Easiest Foreign Languages for English Speakers – Afrikaans

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Basic Facts:  Afrikaans was for a long time referred to as “Cape Dutch”, as it was spoken by Dutch people who moved to South Africa only to be altered and birthed into a language of its own right after being influenced by Malay, Portuguese, Bantu languages, and Khoisa languages. It’s spoken by 10 million people in South Africa and Namibia as parts of Botswana, Zimbabwe and places like England with a high number of South Africans. Like English, Afrikaans is part of the West-Germanic language family.

afrikaans

Pros

  • No conjugations: Ek is, ons is, hulle is, meaning you say I is, we is, they is. Easy.
  • No gender: In Dutch there are words that are de or het. It is more or less entirely random, unlike in Romance languages where there are a few rules that can help you guess if you’re going to go with el or la or le or la. Afrikaans has simplified all that and just uses die, just like English uses the, and ‘n for a/an.
  • Spelling in Afrikaans is  easier for English-speakers to figure out than Dutch: mij is written my.
  • Pronunciation: Afrikaans is more or less pronounced just as it’s written. So for those of you who’ve given up on French because of silent letters and words like soleil, Afrikaans will be more your speed.
  • One single past tense: No difference between I went and I had gone, for example.
  • Only one standard Afrikaans – Unlike in Spanish where the accents and vocabulary vary massively from one Spanish-speaking country to the next, or like Arabic where there’s a formal and informal dialect AND such major differences between dialects spoken in, for example, the Maghreb and the Gulf, that they are mutually unintelligible, you’ll always be understood.

Cons

  • Not a whole lot of learning materials or people to practice with outside of South Africa.
  • Irregular plurals: Most words you add an -en or -s to and boom, plural, but there are some that you’re just going to have to memorize and accept, like one eye is oog and two eyes? Oë!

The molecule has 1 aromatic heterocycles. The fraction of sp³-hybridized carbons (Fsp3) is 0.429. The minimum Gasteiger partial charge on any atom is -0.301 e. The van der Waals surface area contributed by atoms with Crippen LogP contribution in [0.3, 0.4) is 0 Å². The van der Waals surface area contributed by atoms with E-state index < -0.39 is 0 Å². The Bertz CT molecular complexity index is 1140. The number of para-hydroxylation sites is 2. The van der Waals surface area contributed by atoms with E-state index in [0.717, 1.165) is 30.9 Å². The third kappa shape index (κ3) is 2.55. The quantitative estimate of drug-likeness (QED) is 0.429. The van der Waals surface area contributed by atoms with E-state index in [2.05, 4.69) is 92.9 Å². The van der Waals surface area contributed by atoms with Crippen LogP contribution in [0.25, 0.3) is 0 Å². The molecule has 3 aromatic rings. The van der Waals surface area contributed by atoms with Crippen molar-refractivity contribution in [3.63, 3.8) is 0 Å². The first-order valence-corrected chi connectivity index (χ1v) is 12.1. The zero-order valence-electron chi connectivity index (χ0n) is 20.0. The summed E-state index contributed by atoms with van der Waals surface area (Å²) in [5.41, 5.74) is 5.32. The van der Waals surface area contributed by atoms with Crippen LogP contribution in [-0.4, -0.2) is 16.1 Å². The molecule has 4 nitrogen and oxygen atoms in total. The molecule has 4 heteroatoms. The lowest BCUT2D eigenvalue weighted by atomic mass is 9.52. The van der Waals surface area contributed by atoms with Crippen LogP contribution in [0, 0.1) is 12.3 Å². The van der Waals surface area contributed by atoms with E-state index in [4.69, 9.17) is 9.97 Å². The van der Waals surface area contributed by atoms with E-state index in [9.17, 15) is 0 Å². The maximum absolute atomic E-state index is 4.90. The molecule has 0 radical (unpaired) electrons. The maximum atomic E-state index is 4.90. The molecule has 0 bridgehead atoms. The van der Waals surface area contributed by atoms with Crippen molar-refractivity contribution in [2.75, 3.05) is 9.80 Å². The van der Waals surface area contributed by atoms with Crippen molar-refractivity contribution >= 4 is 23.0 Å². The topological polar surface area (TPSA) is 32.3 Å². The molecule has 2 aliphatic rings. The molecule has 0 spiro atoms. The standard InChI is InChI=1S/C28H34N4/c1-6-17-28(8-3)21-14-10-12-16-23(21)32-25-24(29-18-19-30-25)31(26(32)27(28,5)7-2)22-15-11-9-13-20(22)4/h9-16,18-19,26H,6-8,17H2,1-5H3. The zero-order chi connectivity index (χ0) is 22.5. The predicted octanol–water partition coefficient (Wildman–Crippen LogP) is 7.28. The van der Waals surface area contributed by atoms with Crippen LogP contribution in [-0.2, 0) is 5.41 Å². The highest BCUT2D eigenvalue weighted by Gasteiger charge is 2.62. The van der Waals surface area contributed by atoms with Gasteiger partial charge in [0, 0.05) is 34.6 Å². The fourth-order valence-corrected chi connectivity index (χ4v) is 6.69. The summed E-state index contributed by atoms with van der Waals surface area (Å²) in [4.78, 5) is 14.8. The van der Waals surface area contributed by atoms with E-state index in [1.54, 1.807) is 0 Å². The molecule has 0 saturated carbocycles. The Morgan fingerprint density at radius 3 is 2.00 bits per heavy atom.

• A gutteral g (like in loch). If you’re afraid of sounding a little harsh!
  • Like German and Dutch, there is a scary word order. In South African textbooks they explain it as the STOMPI Rule.

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  • Afrikaans: Hy het ‘n huis gekoop.
  • Direct Translation: He has a house bought.
  • English: He bought/has bought a house.
  • Afrikaans: Ik weet dat hy siek is.
  • Direct Translation: I know that he sick is.
  • English: I know that he is sick.

Double Negatives:

  • Afrikaans: Ek wil dit nie doen nie.
  • Direct Translation: I want this not do not.
  • English: I do not want to do this.

And lastly, numbers: In German, Dutch and Afrikaans, the number order is reversed. For example, it’s not twenty-seven, but rather, sewe-en-twintig (seven and twenty). This goes on to look like eenhonderd een-en-twintig [121], eenduisend tweehonderd negentien [1,219].

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Afrikaans is a great intro language to Germanic languages. It’ll give you a leg up in learning Dutch and German, and in comparison with those two languages it’s really been parcelled down and simplefied. Interested in getting started? According to fellow blogger Mithridates this is a good website to get you going on your foray into Afrikaans!

You can also impress Charlize Theron with your skills. You may have a better chance of flirting with her than Piers Morgan does in this clip.

 

 

About alicestockwellegan

Language and culture enthusiast from New York living in San Francisco.
This entry was posted in Afrikaans, Dialects, Easiest Foreign Languages for English Speakers, Language, Learning Languages, Multilingualism, Travel, Uncategorized and tagged , , , , , , , , , , , , , , , . Bookmark the permalink.

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